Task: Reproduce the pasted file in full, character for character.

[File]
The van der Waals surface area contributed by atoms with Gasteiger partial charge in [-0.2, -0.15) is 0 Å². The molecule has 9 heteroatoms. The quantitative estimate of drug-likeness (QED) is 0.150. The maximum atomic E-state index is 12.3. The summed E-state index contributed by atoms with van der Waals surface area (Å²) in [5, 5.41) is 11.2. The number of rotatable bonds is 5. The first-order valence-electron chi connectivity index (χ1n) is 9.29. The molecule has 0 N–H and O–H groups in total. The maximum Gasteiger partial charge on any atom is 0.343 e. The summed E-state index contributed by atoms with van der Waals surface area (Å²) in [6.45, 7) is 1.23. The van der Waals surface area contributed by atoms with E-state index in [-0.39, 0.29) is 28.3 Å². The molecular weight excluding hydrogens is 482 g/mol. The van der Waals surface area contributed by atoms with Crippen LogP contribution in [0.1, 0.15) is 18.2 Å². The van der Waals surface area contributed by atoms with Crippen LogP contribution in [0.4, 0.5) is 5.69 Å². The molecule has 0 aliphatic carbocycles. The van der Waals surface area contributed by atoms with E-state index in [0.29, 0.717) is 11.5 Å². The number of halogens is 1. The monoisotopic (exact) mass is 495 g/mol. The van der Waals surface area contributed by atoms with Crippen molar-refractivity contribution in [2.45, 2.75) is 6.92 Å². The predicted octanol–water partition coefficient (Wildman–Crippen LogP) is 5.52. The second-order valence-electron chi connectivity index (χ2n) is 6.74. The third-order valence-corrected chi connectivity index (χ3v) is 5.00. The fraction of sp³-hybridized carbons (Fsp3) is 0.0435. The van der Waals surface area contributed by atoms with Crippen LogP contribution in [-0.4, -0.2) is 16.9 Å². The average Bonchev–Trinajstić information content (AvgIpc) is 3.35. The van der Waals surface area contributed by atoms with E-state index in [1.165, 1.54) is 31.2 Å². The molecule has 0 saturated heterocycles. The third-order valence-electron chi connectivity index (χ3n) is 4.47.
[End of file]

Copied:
The van der Waals surface area contributed by atoms with Gasteiger partial charge in [-0.2, -0.15) is 0 Å². The molecule has 9 heteroatoms. The quantitative estimate of drug-likeness (QED) is 0.150. The maximum atomic E-state index is 12.3. The summed E-state index contributed by atoms with van der Waals surface area (Å²) in [5, 5.41) is 11.2. The number of rotatable bonds is 5. The first-order valence-electron chi connectivity index (χ1n) is 9.29. The molecule has 0 N–H and O–H groups in total. The maximum Gasteiger partial charge on any atom is 0.343 e. The summed E-state index contributed by atoms with van der Waals surface area (Å²) in [6.45, 7) is 1.23. The van der Waals surface area contributed by atoms with E-state index in [-0.39, 0.29) is 28.3 Å². The molecular weight excluding hydrogens is 482 g/mol. The van der Waals surface area contributed by atoms with Crippen LogP contribution in [0.1, 0.15) is 18.2 Å². The van der Waals surface area contributed by atoms with Crippen LogP contribution in [0.4, 0.5) is 5.69 Å². The molecule has 0 aliphatic carbocycles. The van der Waals surface area contributed by atoms with E-state index in [0.29, 0.717) is 11.5 Å². The number of halogens is 1. The monoisotopic (exact) mass is 495 g/mol. The van der Waals surface area contributed by atoms with Crippen molar-refractivity contribution in [2.45, 2.75) is 6.92 Å². The predicted octanol–water partition coefficient (Wildman–Crippen LogP) is 5.52. The second-order valence-electron chi connectivity index (χ2n) is 6.74. The third-order valence-corrected chi connectivity index (χ3v) is 5.00. The fraction of sp³-hybridized carbons (Fsp3) is 0.0435. The van der Waals surface area contributed by atoms with Crippen LogP contribution in [-0.4, -0.2) is 16.9 Å². The average Bonchev–Trinajstić information content (AvgIpc) is 3.35. The van der Waals surface area contributed by atoms with E-state index in [1.165, 1.54) is 31.2 Å². The molecule has 0 saturated heterocycles. The third-order valence-electron chi connectivity index (χ3n) is 4.47.